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Found 14 results

  1. Took a fixture out of it's packet and didn't pay for it when I bought other items of shopping at a national DIY chain. Was stopped at the exit by 2 staff. One wearing shop attire,the other plainclothes. I was asked and immediately admitted the theft. The uniformed staff asked me to come into the store. He took me to pay for the item with the packet I had discarded. I paid at the card self service point. He then asked me for photo ID but I only had my bank card. He accepted this after the other plainclothes staff indicated it was OK. He seemed to take a photo of the card with a phone. He then asked me to come to the booth so he could take a photo of me with the phone. He didn't ask for my address or any other details. I asked him where the photo went and he said ' crime line'. I said what's that and he said not to worry, that's it, you're fine to go.. I think he could see I wasn't quite with it. After this he said I was fine to go. I said I was sorry for being a fool and he said don't worry we all get tempted. It was all quite odd. .I'm not in the best state of mind due to redundancy, no excuse for theft. . my head isn't quite all there...so wasn't asking the right questions at the time. I presuming that I wasn't allowed to just pay for the item and there is no more consequences? Are there further ramifications? ..and what is crime line? Plus it looked like he was using a mobile phone for his photos ..like his own mobile. .i know this sounds laughable but that can't be correct can it?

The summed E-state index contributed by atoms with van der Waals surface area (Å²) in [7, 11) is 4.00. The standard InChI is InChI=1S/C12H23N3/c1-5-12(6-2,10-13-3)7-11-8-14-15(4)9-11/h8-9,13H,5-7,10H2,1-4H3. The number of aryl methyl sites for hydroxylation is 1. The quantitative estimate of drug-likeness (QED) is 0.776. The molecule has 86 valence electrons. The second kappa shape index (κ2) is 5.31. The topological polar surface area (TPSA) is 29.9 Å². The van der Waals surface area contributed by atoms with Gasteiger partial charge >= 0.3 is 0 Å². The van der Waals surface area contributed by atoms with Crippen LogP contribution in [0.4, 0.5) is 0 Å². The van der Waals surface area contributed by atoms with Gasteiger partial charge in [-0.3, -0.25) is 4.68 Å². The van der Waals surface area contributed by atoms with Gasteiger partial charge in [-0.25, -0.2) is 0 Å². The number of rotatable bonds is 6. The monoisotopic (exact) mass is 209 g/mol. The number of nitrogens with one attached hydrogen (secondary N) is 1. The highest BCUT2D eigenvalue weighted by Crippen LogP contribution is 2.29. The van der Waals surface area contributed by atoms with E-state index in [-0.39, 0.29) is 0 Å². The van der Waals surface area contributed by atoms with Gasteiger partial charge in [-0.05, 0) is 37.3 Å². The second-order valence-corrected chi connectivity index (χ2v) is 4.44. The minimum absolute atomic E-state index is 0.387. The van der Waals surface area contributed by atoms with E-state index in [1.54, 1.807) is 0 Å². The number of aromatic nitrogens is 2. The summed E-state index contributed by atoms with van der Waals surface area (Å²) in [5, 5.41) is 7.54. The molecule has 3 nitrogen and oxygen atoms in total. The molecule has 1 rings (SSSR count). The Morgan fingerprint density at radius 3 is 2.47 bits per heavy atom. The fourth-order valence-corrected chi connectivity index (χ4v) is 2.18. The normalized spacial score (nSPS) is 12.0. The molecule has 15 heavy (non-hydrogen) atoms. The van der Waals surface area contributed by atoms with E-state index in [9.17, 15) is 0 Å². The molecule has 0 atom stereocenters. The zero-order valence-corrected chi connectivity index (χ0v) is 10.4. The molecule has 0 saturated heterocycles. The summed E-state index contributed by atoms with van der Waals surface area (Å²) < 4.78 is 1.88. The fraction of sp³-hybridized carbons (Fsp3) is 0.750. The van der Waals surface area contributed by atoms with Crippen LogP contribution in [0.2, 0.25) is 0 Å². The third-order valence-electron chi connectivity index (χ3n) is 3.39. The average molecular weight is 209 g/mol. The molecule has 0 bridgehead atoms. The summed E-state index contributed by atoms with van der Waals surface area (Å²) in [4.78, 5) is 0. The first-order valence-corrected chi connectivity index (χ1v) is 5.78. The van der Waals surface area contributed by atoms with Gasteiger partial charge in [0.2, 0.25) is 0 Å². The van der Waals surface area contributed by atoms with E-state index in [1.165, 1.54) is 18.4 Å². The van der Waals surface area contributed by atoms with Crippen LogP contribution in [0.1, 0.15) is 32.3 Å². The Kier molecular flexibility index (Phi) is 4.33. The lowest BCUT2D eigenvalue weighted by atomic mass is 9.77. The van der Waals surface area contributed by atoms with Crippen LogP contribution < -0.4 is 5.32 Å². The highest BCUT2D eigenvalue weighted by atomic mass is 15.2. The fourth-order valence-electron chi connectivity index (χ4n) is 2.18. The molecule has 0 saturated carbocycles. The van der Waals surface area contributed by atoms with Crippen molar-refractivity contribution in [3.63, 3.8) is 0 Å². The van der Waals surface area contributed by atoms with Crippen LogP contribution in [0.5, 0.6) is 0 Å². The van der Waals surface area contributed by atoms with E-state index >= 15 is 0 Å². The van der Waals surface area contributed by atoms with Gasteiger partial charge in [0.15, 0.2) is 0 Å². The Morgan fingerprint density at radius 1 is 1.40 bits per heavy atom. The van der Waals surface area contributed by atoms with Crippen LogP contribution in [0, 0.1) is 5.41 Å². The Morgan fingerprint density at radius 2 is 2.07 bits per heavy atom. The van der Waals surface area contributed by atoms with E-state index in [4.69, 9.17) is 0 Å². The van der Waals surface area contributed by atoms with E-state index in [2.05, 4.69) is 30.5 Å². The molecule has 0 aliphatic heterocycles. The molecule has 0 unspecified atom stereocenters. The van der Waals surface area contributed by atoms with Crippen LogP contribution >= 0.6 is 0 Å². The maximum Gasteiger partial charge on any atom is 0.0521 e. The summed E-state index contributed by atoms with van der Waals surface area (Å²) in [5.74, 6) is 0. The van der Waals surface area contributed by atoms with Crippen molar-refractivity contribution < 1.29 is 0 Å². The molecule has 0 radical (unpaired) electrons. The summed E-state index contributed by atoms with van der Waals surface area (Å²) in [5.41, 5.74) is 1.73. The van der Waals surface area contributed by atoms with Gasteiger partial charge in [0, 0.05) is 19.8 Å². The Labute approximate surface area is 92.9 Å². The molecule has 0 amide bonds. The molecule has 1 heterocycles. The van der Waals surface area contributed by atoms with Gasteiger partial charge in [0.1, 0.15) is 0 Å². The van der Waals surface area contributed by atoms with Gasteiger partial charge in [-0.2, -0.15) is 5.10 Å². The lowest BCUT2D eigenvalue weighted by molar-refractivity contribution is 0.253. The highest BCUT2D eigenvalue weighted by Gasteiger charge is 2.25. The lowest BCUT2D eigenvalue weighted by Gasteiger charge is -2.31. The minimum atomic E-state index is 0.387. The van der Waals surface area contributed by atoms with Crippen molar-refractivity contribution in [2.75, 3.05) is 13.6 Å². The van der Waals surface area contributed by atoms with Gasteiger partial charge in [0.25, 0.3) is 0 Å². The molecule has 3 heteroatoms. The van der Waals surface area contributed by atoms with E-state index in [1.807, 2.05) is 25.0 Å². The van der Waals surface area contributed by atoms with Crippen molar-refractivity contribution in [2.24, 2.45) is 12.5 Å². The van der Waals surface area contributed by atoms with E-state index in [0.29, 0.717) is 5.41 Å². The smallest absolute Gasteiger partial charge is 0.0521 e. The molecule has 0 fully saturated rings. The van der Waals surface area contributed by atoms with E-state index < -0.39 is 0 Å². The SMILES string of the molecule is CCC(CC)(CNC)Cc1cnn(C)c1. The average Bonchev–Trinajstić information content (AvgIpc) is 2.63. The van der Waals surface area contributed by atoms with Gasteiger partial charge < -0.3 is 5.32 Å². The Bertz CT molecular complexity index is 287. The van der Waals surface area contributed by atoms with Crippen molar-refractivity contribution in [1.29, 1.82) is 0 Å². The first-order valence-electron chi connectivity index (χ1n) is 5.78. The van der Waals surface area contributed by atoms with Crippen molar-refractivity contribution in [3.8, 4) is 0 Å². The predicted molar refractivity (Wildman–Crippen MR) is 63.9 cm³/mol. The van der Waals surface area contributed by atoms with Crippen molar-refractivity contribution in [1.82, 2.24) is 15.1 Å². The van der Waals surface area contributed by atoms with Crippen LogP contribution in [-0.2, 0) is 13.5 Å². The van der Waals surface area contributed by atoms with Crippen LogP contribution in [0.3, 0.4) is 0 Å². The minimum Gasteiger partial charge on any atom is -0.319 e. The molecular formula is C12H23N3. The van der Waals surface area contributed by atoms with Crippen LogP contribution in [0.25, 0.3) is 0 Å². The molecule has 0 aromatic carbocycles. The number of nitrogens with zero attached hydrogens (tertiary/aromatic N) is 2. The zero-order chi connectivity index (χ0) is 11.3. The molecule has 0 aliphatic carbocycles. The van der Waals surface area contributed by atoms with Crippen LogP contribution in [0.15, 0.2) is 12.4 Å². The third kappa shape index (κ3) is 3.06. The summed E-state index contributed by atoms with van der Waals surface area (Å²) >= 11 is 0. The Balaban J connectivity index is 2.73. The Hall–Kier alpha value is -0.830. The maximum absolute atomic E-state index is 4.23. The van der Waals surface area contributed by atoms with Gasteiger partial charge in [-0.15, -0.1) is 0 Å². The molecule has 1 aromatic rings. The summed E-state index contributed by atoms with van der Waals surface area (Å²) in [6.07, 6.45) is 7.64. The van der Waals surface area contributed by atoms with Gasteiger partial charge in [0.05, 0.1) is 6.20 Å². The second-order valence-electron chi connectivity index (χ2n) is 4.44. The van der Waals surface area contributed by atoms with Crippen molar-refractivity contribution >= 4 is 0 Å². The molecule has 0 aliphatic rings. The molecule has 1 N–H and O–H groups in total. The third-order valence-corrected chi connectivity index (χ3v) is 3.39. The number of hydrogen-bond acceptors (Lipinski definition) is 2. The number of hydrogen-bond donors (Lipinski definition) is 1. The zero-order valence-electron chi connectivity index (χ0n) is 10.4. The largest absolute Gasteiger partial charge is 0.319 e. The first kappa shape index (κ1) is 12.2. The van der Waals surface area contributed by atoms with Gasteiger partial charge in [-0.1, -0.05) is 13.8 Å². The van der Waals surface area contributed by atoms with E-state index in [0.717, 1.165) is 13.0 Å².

2. Hi Everyone, In November I have bought a car for my wife, but she said she wants something smaller to drive, so I decided to sell it. I was a legal owner of the car, V5 was on mine name and address. I'm not a car dealer, it was a private sale. This is a copy of my ad on AutoTrader: "Features & Description: 85k Miles with Full Ford Main Dealer Service History, Long MOT, Low Insurance, Cheap to drive, HPI Clear, 2 Keys, Excellent Overall Condition, Clean Inside and Out, Some Little Age Related Scratches but Nothing Serious, No timewasters, tyre kickers or business offers, please., Full service history, Next MOT due on 21/09/2015, Electric windows, Air conditioning, CD player, Height adjustable driver's seat, Folding rear seats, Metallic paint, Spare wheel (Space-saver), Power steering, Steering wheel rake adjustment, Steering wheel reach adjustment, Traction control, Central locking, Alarm, Immobiliser, Driver's airbags, Passenger airbags." Guy came last Tuesday, before, he asked me on the phone about any issues, I told him about scratches, high clutch( which worked ok, with no slips etc.) He was happy and came to see it. On my driveway he was examing the car very deeply, he checked everything, car itself and all documents. I was trying to be as honest as I could, told him everything about the car, I showed him all scratches, scuffs etc. We have been on a test drive, we did about 10miles using town roads and motorway. The car worked as it should, to only issue was a hardly noticable something like a "whizz" on the 5 gear. We both agree that is nothing serious, everything worked properly. (When I bought a car my mechanic also checked the car and he didnt find any faults) After that buyer was very happy with my Ford and we made a deal. We have signed a Car Purchase Contract, where one of the point is: - "The seller undertakes to carry out work on the car" - He ticked NO and also - "The buyer accepts the car with specified faults" - He ticked YES Then he took the car and drove it home (about 200miles!). Five days later (last Saturday) he phoned me and said, that I sold him a damaged car! He had big difficulties on his way home, then he went to Ford garage where been told that there is a leek and some fault with the gearbox and it will cost 1200 Pounds to fix it! And he already spoke with lawyer and if I not cover that bill he will meet me at court because: a) I sold him unroadworthy car. I found on Citizen advice bureau website that: "A vehicle is unroadworthy if using it would cause danger to the driver, passengers, other road users or pedestrians. Common signs that a car may be unroadworthy include: headlights that don’t work faulty brakes cracked wing mirrors worn out tyres seatbelts that don’t work properly a faulty exhaust system." So I cant agree with him, all these where work perfect and the car was safe to drive, he also checked the car very carefuly and was really hapy with it b) He sais the that ma car didnt match the description from Ad, because i stated that "car is in excellent overall condition" which I in my opinion was on Tuesday. It wasnt perfect ( I said to this guy many times that car is not perfect, there are some scratches, high clutch, cause its 6 years old, and 85k miles, but still looks and drives very well,he was ok with that) c) He said that I wanted to sell it after a month, because I knew was faulty, what is completely not true. Do I need to worry? When I was selling car everything worked as it should. I didnt force him to buy it! I am also wondering why he didnt call me on Tuesday, when like he said: "Had big problems with driving this car home" ? Or even next day? Its weird for me, and I dont want any problems, pay any money, or going to any courts. If You could give me any advices I will be very grateful, cause I didnt sleep last night because of that. Thanks. Jack.